In lens: This may not matter much, but on lens is stabilizing when you
    focus, and when the camera is light and exposure metering. This means
    that you get more accurate focus and metering than with in camera
    stabilization. The camera's focus system uses a very tiny region of the
    image (or many very tiny regions) and maximizes contrast over these
    regions to gain a sharp focus. If the image is stabilized it will gain
    adequate focus more quickly and more accurately.

    In short, in camera stabilization is for consumers and in lens is for
    pros. Consumers won't frequently put 400mm f1.8 zoom lenses on their
    camera (the $7K price tag scares them off) and for them, in camera will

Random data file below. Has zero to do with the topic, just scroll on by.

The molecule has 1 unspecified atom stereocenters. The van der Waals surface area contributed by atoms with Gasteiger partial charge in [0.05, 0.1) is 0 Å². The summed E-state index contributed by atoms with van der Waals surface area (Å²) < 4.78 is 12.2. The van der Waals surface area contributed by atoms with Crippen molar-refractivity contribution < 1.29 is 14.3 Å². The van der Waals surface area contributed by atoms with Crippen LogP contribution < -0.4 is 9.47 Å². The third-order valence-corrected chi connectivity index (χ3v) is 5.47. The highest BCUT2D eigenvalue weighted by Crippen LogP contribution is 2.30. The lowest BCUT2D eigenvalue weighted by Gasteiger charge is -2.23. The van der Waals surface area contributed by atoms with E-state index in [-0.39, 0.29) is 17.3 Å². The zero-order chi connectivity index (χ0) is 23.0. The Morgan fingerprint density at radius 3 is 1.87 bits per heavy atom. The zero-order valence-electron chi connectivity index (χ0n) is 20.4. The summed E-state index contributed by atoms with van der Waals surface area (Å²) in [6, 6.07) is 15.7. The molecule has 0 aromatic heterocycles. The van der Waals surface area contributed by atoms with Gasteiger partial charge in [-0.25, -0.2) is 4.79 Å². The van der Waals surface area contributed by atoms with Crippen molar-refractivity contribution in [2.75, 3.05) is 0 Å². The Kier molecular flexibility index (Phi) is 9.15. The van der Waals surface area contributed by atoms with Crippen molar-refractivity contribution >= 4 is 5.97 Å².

be more than adequate. Pros will continue to demand and be able to pay
    for in lens.
     
    , Dec 5, 2006
    #74
  15. writes:

    > Alright, no one seems to want to point this out but here are some
    > differences between in camera and on lens stabilization:
    >
    > On camera: it's lighter and it's for all the lenses that you put on the
    > camera. However, it is only stabilizing when you press the shutter.


    I doubt it's very much lighter. As for when it's active, that is
    wholly up to the camera firmware. My Sony compact camera has
    stabilization with three settings: always off, on when shutter button
    half pressed or more, and always on.

    > In lens: This may not matter much, but on lens is stabilizing when you
    > focus, and when the camera is light and exposure metering. This means
    > that you get more accurate focus and metering than with in camera
    > stabilization. The camera's focus system uses a very tiny region of the
    > image (or many very tiny regions) and maximizes contrast over these
    > regions to gain a sharp focus. If the image is stabilized it will gain
    > adequate focus more quickly and more accurately.